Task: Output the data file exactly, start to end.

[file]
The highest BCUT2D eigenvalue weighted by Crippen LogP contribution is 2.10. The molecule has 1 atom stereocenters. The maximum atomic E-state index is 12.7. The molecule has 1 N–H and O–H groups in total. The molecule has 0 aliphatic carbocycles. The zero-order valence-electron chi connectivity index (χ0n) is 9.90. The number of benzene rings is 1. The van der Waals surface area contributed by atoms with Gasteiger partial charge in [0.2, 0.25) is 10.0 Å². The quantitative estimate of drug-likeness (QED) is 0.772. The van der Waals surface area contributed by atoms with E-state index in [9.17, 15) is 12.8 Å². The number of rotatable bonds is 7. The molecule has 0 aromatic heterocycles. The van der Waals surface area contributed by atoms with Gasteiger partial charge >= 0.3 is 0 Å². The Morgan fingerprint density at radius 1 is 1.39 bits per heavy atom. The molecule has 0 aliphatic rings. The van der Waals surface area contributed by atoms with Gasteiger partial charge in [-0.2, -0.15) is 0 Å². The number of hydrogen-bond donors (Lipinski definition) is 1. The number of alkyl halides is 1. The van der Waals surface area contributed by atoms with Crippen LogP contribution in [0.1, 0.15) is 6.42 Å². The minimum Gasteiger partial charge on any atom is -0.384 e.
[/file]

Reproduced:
The highest BCUT2D eigenvalue weighted by Crippen LogP contribution is 2.10. The molecule has 1 atom stereocenters. The maximum atomic E-state index is 12.7. The molecule has 1 N–H and O–H groups in total. The molecule has 0 aliphatic carbocycles. The zero-order valence-electron chi connectivity index (χ0n) is 9.90. The number of benzene rings is 1. The van der Waals surface area contributed by atoms with Gasteiger partial charge in [0.2, 0.25) is 10.0 Å². The quantitative estimate of drug-likeness (QED) is 0.772. The van der Waals surface area contributed by atoms with E-state index in [9.17, 15) is 12.8 Å². The number of rotatable bonds is 7. The molecule has 0 aromatic heterocycles. The van der Waals surface area contributed by atoms with Gasteiger partial charge >= 0.3 is 0 Å². The Morgan fingerprint density at radius 1 is 1.39 bits per heavy atom. The molecule has 0 aliphatic rings. The van der Waals surface area contributed by atoms with Gasteiger partial charge in [-0.2, -0.15) is 0 Å². The number of hydrogen-bond donors (Lipinski definition) is 1. The number of alkyl halides is 1. The van der Waals surface area contributed by atoms with Crippen LogP contribution in [0.1, 0.15) is 6.42 Å². The minimum Gasteiger partial charge on any atom is -0.384 e.